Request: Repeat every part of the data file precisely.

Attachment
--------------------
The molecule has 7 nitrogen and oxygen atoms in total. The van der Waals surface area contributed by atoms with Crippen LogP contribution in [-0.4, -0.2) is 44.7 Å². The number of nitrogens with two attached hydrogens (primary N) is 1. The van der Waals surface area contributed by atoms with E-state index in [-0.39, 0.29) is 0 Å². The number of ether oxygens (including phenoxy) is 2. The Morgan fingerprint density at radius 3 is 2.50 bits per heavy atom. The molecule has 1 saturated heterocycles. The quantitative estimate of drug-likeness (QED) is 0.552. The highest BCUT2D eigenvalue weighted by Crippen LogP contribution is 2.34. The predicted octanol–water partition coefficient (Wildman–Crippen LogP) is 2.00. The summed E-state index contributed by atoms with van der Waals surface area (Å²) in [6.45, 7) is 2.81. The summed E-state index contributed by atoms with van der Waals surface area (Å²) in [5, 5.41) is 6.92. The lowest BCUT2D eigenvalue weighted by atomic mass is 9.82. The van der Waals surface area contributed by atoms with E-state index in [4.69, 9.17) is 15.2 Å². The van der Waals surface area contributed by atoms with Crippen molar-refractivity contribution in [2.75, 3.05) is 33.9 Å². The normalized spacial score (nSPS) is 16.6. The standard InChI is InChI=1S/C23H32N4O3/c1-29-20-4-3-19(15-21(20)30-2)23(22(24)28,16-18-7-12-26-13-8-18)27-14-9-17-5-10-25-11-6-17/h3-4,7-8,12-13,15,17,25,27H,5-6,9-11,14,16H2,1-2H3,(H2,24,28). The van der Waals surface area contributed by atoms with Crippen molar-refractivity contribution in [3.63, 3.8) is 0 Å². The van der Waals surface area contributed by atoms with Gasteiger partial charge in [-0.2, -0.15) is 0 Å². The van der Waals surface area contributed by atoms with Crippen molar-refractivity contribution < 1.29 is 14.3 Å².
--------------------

The molecule has 7 nitrogen and oxygen atoms in total. The van der Waals surface area contributed by atoms with Crippen LogP contribution in [-0.4, -0.2) is 44.7 Å². The number of nitrogens with two attached hydrogens (primary N) is 1. The van der Waals surface area contributed by atoms with E-state index in [-0.39, 0.29) is 0 Å². The number of ether oxygens (including phenoxy) is 2. The Morgan fingerprint density at radius 3 is 2.50 bits per heavy atom. The molecule has 1 saturated heterocycles. The quantitative estimate of drug-likeness (QED) is 0.552. The highest BCUT2D eigenvalue weighted by Crippen LogP contribution is 2.34. The predicted octanol–water partition coefficient (Wildman–Crippen LogP) is 2.00. The summed E-state index contributed by atoms with van der Waals surface area (Å²) in [6.45, 7) is 2.81. The summed E-state index contributed by atoms with van der Waals surface area (Å²) in [5, 5.41) is 6.92. The lowest BCUT2D eigenvalue weighted by atomic mass is 9.82. The van der Waals surface area contributed by atoms with E-state index in [4.69, 9.17) is 15.2 Å². The van der Waals surface area contributed by atoms with Crippen molar-refractivity contribution in [2.75, 3.05) is 33.9 Å². The normalized spacial score (nSPS) is 16.6. The standard InChI is InChI=1S/C23H32N4O3/c1-29-20-4-3-19(15-21(20)30-2)23(22(24)28,16-18-7-12-26-13-8-18)27-14-9-17-5-10-25-11-6-17/h3-4,7-8,12-13,15,17,25,27H,5-6,9-11,14,16H2,1-2H3,(H2,24,28). The van der Waals surface area contributed by atoms with Crippen molar-refractivity contribution in [3.63, 3.8) is 0 Å². The van der Waals surface area contributed by atoms with Gasteiger partial charge in [-0.2, -0.15) is 0 Å². The van der Waals surface area contributed by atoms with Crippen molar-refractivity contribution < 1.29 is 14.3 Å².